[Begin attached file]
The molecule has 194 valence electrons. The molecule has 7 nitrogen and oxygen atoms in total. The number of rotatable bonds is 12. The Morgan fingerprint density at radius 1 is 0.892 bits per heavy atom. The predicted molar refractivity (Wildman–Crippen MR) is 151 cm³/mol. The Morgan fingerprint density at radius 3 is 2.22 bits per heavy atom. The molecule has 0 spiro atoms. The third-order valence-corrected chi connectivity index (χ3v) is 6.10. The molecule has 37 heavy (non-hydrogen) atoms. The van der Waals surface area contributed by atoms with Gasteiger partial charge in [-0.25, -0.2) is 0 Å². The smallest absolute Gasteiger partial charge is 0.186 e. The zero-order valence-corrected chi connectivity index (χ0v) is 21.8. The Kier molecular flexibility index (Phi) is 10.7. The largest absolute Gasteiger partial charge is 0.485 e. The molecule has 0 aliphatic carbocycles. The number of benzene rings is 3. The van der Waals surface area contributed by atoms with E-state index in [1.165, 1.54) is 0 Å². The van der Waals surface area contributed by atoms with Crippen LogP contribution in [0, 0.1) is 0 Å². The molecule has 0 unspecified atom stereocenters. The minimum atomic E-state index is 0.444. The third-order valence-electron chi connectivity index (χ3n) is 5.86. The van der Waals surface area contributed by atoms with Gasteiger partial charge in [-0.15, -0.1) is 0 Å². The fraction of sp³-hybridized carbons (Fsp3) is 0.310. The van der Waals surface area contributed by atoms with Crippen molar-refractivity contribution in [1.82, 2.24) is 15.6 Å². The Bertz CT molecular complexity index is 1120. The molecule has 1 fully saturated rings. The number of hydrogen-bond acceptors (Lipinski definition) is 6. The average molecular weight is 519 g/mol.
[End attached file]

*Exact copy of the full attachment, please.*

The molecule has 194 valence electrons. The molecule has 7 nitrogen and oxygen atoms in total. The number of rotatable bonds is 12. The Morgan fingerprint density at radius 1 is 0.892 bits per heavy atom. The predicted molar refractivity (Wildman–Crippen MR) is 151 cm³/mol. The Morgan fingerprint density at radius 3 is 2.22 bits per heavy atom. The molecule has 0 spiro atoms. The third-order valence-corrected chi connectivity index (χ3v) is 6.10. The molecule has 37 heavy (non-hydrogen) atoms. The van der Waals surface area contributed by atoms with Gasteiger partial charge in [-0.25, -0.2) is 0 Å². The smallest absolute Gasteiger partial charge is 0.186 e. The zero-order valence-corrected chi connectivity index (χ0v) is 21.8. The Kier molecular flexibility index (Phi) is 10.7. The largest absolute Gasteiger partial charge is 0.485 e. The molecule has 0 aliphatic carbocycles. The number of benzene rings is 3. The van der Waals surface area contributed by atoms with E-state index in [1.165, 1.54) is 0 Å². The van der Waals surface area contributed by atoms with Crippen LogP contribution in [0, 0.1) is 0 Å². The molecule has 0 unspecified atom stereocenters. The minimum atomic E-state index is 0.444. The third-order valence-electron chi connectivity index (χ3n) is 5.86. The van der Waals surface area contributed by atoms with Gasteiger partial charge in [-0.15, -0.1) is 0 Å². The fraction of sp³-hybridized carbons (Fsp3) is 0.310. The van der Waals surface area contributed by atoms with Crippen molar-refractivity contribution in [1.82, 2.24) is 15.6 Å². The Bertz CT molecular complexity index is 1120. The molecule has 1 fully saturated rings. The number of hydrogen-bond acceptors (Lipinski definition) is 6. The average molecular weight is 519 g/mol.